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Tuesday August 13th
 

9:45am   Spirituality, Leadership, and Coaching

Paper Session
Program Session: 1776 | Submission: 20300 | Sponsor(s): (MSR)
Scheduled: Tuesday, Aug 13 2019 9:45AM - 11:15AM at Boston Marriott Copley Place in

 Grand Ballroom Salon B

 Chair: Diana RajendranSwinburne Business School, Swinburne U. of Technology

 Discussant: Ian Stuart MercerAuburn U.

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A Spiritual Aspect to Executive Coaching 

 Author: Stuart A. Allen, Robert Morris U. 

 Author: Louis W. Fry, Texas A&M U. Central Texas 

                   MSR Best Paper

 Executive coaching (EC) has been recognized as an essential practice to support executive leaders’ development. However, there has also been a growing interest in the role of religion and spirituality in organizations and organizational leadership. This paper explores the inclusion of spiritual themes, including spiritual direction, in executive coaching by reviewing central concepts, benefits and challenges, practical approaches, and practice related questions relevant to executive coaches, consultants, and executive and organizational clients. In addition, we propose a model applying levels of being and knowing that can support spiritual support or direction in executive coaching. We argue in favor of executives having access to coaches who are skilled, knowledgeable, and experienced in addressing the basic spiritual aspects of executives’ lives, with potential for more specialized support from coaches trained in spiritual direction or through adjunctive support from an external spiritual director.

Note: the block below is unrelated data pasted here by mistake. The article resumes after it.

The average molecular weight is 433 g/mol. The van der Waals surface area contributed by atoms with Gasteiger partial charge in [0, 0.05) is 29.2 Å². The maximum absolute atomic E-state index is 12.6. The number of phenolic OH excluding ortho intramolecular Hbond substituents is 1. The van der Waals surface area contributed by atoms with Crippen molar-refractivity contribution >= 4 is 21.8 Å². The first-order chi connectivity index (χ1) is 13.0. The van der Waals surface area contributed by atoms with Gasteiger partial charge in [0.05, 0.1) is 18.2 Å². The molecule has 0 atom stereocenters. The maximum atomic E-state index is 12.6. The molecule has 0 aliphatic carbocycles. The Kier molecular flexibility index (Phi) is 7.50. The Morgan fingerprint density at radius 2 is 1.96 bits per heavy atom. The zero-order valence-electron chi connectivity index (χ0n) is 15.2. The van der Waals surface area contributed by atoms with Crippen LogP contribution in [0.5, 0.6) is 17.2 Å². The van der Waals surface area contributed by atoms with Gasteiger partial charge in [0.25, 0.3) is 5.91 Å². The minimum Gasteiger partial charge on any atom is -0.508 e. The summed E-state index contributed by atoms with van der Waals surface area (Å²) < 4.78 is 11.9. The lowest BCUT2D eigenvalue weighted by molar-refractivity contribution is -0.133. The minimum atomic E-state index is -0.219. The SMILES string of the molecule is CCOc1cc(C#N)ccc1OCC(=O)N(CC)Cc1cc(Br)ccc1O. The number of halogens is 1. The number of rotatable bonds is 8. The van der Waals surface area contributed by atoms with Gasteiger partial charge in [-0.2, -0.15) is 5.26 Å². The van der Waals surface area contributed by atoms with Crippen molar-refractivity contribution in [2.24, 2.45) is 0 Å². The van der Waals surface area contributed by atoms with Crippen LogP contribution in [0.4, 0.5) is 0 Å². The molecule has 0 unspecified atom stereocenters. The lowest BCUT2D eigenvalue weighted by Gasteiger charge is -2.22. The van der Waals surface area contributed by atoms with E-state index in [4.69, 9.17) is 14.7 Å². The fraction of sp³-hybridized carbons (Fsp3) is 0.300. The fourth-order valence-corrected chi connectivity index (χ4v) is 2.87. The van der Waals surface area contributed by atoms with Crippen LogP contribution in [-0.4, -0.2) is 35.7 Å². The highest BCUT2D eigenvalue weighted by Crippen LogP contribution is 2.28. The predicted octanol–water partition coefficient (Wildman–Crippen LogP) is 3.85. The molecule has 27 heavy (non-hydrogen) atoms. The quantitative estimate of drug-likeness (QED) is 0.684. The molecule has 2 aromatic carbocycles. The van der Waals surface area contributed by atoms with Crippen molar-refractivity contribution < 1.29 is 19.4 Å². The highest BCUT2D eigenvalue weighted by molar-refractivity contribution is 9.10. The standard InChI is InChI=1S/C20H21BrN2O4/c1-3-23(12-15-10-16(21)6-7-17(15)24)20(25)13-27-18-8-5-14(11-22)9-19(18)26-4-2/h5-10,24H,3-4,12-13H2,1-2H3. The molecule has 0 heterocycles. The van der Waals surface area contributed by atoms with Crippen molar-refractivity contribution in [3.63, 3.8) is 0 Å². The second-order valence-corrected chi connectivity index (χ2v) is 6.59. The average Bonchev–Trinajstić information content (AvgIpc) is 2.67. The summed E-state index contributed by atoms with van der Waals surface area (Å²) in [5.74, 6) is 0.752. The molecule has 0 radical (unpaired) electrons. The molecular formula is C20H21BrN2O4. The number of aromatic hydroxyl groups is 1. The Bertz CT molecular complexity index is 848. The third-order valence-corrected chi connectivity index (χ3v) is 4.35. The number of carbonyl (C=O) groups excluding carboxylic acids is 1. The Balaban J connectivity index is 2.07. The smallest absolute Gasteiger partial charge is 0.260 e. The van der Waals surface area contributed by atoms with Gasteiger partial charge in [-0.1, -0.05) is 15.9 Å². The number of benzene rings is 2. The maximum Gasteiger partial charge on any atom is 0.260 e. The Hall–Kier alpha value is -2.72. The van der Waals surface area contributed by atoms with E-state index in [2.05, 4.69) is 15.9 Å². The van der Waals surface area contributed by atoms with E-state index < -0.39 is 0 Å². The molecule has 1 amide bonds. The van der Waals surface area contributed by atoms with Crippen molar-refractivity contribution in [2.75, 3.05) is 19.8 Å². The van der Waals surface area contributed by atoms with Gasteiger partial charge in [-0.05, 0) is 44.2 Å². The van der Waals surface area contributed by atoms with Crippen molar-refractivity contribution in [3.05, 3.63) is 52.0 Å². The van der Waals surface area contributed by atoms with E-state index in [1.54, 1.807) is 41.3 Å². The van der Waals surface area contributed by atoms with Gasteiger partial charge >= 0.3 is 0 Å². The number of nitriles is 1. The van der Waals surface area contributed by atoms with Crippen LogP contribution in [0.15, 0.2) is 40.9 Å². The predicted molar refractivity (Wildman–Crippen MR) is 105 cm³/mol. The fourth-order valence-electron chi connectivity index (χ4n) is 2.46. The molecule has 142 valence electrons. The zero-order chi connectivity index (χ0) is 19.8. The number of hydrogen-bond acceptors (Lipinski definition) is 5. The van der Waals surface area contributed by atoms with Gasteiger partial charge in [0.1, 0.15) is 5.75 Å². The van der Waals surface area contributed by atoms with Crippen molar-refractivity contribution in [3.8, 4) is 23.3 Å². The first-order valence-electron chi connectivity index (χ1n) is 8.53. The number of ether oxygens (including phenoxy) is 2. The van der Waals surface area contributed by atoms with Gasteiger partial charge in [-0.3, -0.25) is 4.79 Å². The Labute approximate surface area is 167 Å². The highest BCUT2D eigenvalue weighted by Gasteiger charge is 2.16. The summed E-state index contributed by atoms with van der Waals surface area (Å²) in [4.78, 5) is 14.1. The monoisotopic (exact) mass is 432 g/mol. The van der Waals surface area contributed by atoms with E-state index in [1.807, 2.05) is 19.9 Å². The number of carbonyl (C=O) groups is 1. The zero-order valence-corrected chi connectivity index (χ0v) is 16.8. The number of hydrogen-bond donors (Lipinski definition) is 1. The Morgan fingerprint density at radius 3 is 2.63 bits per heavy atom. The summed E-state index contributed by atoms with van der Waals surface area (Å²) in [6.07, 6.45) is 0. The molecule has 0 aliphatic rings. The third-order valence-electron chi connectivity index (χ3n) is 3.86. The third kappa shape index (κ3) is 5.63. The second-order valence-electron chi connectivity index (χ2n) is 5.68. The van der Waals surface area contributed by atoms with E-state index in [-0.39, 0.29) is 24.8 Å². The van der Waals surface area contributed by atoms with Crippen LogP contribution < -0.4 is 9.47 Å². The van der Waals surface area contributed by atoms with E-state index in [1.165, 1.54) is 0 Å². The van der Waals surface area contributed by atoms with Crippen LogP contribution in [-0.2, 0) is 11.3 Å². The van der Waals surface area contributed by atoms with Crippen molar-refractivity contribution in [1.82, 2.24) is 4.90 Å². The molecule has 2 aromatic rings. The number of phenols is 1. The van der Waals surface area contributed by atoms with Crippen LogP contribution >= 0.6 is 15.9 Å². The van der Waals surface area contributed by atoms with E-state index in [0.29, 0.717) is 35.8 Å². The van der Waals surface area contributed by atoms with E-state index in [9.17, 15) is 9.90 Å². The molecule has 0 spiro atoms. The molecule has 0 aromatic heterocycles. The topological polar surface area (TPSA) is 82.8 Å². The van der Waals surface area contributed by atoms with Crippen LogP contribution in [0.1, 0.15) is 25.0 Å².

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Developing Leaders to Serve, Developing Servants to Lead 

 Author: Nicole Alonso, U. of Houston 

 Author: Jennifer Bragger, Montclair State U. 

 Author: Kayla D'Ambrosio, Ernst & Young 

 Author: John Morgan, Lee Hecht Harrison 

 Author: Valerie I. Sessa, Montclair State U. 

                      MSR Best Paper

In the past two decades, a plethora of research has found employing a servant leadership style results in positive individual and organizational outcomes (Hoch, Bommer, Dulebohn, & Wu, 2018.), but little research has investigated the antecedents of servant leadership (Liden, Panaccio, Meuser, Hu, & Wayne, 2014). In this paper, we propose that balanced and integrated development across cognitive, social, emotional, spiritual and moral domains results in a servant leader orientation and argue that despite numerous organizational barriers to this development, organizations can create contexts in which such integrated vertical development can facilitate a cycle of this leadership style. First, we review the benefits of servant leadership in today’s organizations and the most common dimensions of servant leadership. We then propose how balanced and integrated development facilitates a transition to a servant oriented style of leadership and consider the organizational barriers to the development into and demonstration of servant-oriented leadership. Lastly, we make suggestions for how organizations might create an environment conducive to developing servant leaders.